Sunday, June 17, 2018

Summer is to paperbacks as is fall to hardcovers, or so it seems - Boswell bestsellers for week ending June 16, 2018

Summer is to paperbacks as is fall to hardcovers, or so it seems on the Boswell bestseller list for the week ending June 16, 2018.

Paperback Fiction:
1. Manhattan Beach, by Jennifer Egan (signed copies available)
2. Less, by Andrew Sean Greer (also signed copies available)
3. The Life Lucy Knew, by Karma Brown
4. Eleanor Oliphant Is Completely Fine, by Gail Honeyman
5. The Optimist's Guide to Letting Go, by Amy E. Reichert
6. Lillian Boxfish Takes a Walk, by Kathleen Rooney (two events on 6/26, details on upcoming event page)
7. Meddling Kids, by Edgar Cantero
8. The Tea Girl of Hummingbird Lane, by Lisa See
9. Sing, Unburied, Sing, by Jesmyn Ward
10. Saints for All Occasions, by J. Courtney Sullivan
11. History of Wolves, Emily Fridlund
12. In This Moment, by Karma Brown
13. A Visit from the Goon Squad, by Jennifer Egan
14. Pachinko, by Min Jin Lee
15. Borne, by Jeff VanderMeer (SF Book Club, 7/9 at Boswell, 7 pm)

Yes, 6 of these top 15 titles are on the list because of events this week, but book clubs are also an important component of this list. We had one of our clubs who buys their books for the season together start to come in and make their purchases, and I'm excited to say they took some of our suggestions, including Lillian Boxfish Takes a Walk (they meet near the Frank L. Weyenberg Library, where Rooney will be on Tuesday, June 26, 2 pm), Sing, Unburied, Sing, and History of Wolves (and of course Fridlund visited Boswell for her hardcover tour.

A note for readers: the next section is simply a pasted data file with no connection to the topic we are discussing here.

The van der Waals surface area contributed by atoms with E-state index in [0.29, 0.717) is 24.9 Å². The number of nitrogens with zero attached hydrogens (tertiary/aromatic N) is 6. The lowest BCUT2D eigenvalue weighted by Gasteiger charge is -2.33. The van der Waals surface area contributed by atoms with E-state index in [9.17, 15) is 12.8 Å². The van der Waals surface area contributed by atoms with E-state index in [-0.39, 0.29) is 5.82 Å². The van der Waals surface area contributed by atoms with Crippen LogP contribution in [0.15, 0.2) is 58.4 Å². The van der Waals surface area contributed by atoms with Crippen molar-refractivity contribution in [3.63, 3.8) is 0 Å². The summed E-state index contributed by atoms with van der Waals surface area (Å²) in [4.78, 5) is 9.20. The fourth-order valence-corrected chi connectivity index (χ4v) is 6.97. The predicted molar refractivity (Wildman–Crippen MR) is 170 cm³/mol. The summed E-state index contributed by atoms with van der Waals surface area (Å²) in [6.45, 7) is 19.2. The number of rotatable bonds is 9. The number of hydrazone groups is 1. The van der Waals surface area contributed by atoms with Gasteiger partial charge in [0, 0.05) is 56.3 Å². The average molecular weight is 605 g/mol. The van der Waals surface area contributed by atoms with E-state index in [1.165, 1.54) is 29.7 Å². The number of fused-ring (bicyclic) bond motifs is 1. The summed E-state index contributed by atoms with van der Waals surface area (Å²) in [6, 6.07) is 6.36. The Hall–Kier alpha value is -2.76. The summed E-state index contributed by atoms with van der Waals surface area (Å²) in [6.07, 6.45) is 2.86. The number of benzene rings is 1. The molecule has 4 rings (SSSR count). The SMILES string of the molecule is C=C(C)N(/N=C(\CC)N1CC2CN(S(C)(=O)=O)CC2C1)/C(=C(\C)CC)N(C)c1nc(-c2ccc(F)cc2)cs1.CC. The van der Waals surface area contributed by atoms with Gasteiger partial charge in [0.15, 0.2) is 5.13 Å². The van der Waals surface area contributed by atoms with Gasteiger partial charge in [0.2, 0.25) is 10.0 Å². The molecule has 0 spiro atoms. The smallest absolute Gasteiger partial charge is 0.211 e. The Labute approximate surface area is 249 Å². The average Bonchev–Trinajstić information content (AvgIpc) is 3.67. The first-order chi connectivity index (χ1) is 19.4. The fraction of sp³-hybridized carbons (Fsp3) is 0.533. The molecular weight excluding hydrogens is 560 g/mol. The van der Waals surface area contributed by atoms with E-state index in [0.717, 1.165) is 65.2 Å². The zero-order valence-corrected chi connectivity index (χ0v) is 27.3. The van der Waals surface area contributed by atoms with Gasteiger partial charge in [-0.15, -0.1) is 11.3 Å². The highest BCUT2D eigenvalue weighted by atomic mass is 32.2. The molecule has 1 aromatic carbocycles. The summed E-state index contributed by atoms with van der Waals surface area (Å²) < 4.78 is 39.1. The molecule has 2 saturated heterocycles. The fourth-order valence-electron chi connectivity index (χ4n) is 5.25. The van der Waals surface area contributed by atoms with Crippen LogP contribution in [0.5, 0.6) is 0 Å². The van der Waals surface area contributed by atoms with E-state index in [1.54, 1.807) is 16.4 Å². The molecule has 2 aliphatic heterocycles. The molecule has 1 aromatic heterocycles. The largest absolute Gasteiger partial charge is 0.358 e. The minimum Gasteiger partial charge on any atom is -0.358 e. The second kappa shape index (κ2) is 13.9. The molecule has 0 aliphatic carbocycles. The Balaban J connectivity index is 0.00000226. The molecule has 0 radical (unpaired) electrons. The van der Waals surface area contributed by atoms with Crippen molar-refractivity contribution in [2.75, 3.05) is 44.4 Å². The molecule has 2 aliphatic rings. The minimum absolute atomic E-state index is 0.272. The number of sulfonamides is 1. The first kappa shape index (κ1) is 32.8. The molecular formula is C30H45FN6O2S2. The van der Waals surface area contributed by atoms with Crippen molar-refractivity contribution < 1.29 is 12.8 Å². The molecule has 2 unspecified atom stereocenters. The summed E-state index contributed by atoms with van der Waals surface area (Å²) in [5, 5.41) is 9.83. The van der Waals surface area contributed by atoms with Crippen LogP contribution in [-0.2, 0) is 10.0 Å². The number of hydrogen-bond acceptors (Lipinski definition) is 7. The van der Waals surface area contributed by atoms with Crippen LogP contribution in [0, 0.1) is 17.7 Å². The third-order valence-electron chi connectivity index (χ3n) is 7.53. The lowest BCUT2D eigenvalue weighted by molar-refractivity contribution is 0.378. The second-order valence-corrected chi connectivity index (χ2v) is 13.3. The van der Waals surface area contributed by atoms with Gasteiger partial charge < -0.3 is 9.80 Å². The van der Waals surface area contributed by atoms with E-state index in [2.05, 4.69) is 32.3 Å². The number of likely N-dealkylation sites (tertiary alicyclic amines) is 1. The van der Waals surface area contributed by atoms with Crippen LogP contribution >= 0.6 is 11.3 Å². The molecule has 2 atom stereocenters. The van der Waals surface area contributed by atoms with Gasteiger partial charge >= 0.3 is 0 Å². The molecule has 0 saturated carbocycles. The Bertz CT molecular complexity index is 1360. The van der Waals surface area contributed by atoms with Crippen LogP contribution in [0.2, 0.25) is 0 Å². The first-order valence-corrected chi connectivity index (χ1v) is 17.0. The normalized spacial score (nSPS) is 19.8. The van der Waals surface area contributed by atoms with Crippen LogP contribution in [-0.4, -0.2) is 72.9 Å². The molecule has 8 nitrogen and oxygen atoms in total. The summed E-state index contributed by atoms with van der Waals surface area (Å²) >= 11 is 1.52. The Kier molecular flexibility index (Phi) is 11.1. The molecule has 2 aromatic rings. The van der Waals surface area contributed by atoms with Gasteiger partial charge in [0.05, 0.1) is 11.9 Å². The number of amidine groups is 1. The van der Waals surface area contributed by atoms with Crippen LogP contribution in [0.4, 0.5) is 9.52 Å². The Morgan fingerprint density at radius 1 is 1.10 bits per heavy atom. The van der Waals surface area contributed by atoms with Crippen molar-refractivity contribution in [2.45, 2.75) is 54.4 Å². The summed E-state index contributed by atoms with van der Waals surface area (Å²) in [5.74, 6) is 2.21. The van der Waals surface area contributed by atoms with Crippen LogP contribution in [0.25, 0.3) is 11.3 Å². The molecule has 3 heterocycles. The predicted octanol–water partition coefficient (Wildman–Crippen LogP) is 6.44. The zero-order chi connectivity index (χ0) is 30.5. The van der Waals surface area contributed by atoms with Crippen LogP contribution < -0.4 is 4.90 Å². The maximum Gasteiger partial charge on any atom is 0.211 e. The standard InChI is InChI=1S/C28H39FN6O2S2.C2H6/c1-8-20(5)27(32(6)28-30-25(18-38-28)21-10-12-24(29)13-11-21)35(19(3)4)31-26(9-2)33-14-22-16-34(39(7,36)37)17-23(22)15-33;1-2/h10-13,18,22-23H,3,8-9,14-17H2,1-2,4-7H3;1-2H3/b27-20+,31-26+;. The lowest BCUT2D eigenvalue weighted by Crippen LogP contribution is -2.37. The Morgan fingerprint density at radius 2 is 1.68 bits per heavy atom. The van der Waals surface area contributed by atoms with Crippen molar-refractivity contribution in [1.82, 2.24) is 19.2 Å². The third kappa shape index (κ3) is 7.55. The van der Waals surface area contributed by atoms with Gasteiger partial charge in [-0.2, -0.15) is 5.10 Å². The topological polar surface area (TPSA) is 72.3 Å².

Jeff VanderMeer's Borne is the next pick of the in-store SF book club. And I should note that Meddling Kids by Edgar Cantero (signed copies available*), who visited on Thursday, is the July selection for the Books and Beer Book Club. For me, I am currently reading Underground Airlines, which is being discussed tomorrow, July 18, at Cafe Hollander. I can't wait to hear what Jen has dug up about the book.

Speaking of events, congrats to recent guest Gail Honeyman, for debuting at #1 on The New York Times bestseller list in paperback for Eleanor Oliphant Is Completely Fine (a few signed copies available). I noticed that the publishers seemed to try something different with this release, keeping the paperback info off public websites as long as possible to keep sales going on the hardcover.

Hardcover Fiction:
1. Semiosis, by Sue Burke
2. Paris by the Book, by Liam Callanan
3. What Should Be Wild, by Julia Fine
4. The President Is Missing, by Bill Clinton and James Patterson
5. Florida, by Lauren Groff
6. Warlight, by Michael Ondaatje
7. An American Marriage, by Tayari Jones (register for this event on July 20 here)
8. The Outsider, by Stephen King